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The City Journals

Mid-Valley Performing Arts Center puts Taylorsville on the conference and convention map

Oct 05, 2021 09:54AM ● By Carl Fauver

City Planner Mark McGrath, APAUT Executive Director Judi Pickell, Taylorsville Planning Commission member Lynette Wendel and Mayor Kristie Overson (L-R) were all in attendance for the opening of the first-ever professional conference at the new Mid-Valley Performing Arts Center. (Carl Fauver/City Journals)

By Carl Fauver | [email protected]

Move over Salt Palace Convention Center. Make room, Mountain America Exposition Center. There’s a new player in the Salt Lake Valley conference and convention arena, courtesy of the new $40 million Mid-Valley Performing Arts Center.

Last month, a group you’ve never heard of made Taylorsville history in a way you’ve never thought about. The Utah Chapter of the American Planning Association hosted its annual two-day fall conference inside the MVPAC, becoming not only the first professional conference in the new center but actually the first sizeable convention ever in the city’s 25-year history.

APAUT is a nonprofit group of professionals, planning officials and citizen planners who serve Utah communities. Its website (apautah.org) claims “membership is also represented by academics, students and retired professionals.” 

Taylorsville City Planner Mark McGrath is APAUT’s historian.

“I was [APAUT’s] newsletter editor for about 10 years, but I’m new as chapter historian,” McGrath said. “Like many other groups, we are trying to get back to normal, piecing things together after COVID. We have about 500 Utah members, with about 75% of them being professional practicing planners. This is our first face-to-face chapter conference in two years.”

APAUT Executive Director Judi Pickell was first to suggest her organization make use of the new arts center.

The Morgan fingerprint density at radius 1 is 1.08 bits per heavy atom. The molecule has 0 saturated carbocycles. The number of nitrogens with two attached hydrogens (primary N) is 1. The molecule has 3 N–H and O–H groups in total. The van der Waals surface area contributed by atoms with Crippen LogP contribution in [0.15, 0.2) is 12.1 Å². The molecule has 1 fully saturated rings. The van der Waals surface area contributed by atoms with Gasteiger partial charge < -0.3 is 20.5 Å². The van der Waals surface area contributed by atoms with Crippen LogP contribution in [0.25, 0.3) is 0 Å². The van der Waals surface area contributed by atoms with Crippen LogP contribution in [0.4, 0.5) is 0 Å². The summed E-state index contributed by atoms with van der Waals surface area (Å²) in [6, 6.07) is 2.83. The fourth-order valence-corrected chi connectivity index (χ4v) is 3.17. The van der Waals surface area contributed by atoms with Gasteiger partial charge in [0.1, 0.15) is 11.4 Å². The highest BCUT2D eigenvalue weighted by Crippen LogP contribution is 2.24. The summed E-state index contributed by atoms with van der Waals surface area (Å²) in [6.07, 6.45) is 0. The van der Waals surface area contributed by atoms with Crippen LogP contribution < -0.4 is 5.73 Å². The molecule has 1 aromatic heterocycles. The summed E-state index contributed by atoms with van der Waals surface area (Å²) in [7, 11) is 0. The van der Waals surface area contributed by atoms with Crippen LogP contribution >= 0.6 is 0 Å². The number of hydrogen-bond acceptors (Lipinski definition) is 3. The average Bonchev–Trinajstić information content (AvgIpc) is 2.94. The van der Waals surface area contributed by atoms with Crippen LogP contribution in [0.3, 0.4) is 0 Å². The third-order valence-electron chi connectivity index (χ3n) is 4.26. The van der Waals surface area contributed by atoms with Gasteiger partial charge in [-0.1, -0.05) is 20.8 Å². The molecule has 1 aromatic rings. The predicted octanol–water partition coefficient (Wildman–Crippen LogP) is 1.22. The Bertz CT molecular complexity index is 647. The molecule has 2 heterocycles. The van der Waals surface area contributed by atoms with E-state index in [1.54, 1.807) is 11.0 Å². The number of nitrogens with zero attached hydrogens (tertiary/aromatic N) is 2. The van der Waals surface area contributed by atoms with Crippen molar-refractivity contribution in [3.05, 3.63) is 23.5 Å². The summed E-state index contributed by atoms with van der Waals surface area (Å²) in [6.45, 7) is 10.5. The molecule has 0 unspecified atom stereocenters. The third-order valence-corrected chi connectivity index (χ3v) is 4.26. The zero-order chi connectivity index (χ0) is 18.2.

“I saw the news coverage of the [MVPAC] construction and then looked it up on the county website,” she said. “We wanted a place large enough for breakout rooms and centrally located [in the Salt Lake Valley]. We also wanted the site to be architecturally interesting.”

Pickell reports, APAUT paid a “nonprofit rate” of about $4,500 to Salt Lake County, for the rooms and equipment they required, along with staffing and cleaning fees.

“We have about 350 people registered for the conference, and this location seems to be just about right for that many,” Pickell said.

With the larger of the two MVPAC theaters seating 440 people, that’s the functional capacity for conferences at the site. It’s a far cry from the capacity at the Salt Palace, Sandy’s expo center or the Maverik Center in West Valley City. But, for more modest-sized convention (300 to 450 attendees), the new Taylorsville location appears to be a good fit.

Taylorsville Mayor Kristie Overson welcomed APAUT attendees to its two-day event.

“Yours is the first conference of this size we have hosted on the Taylorsville Centennial Plaza campus,” she said. “We consider it serendipitous this first conference is for Utah’s American Planning Association. That’s because we, as a city, have long shared APA Utah’s vision. Like you, we know how important future development and re-development are to our community.”

Overson also told attendees about several community improvement projects now underway in Taylorsville, including the following: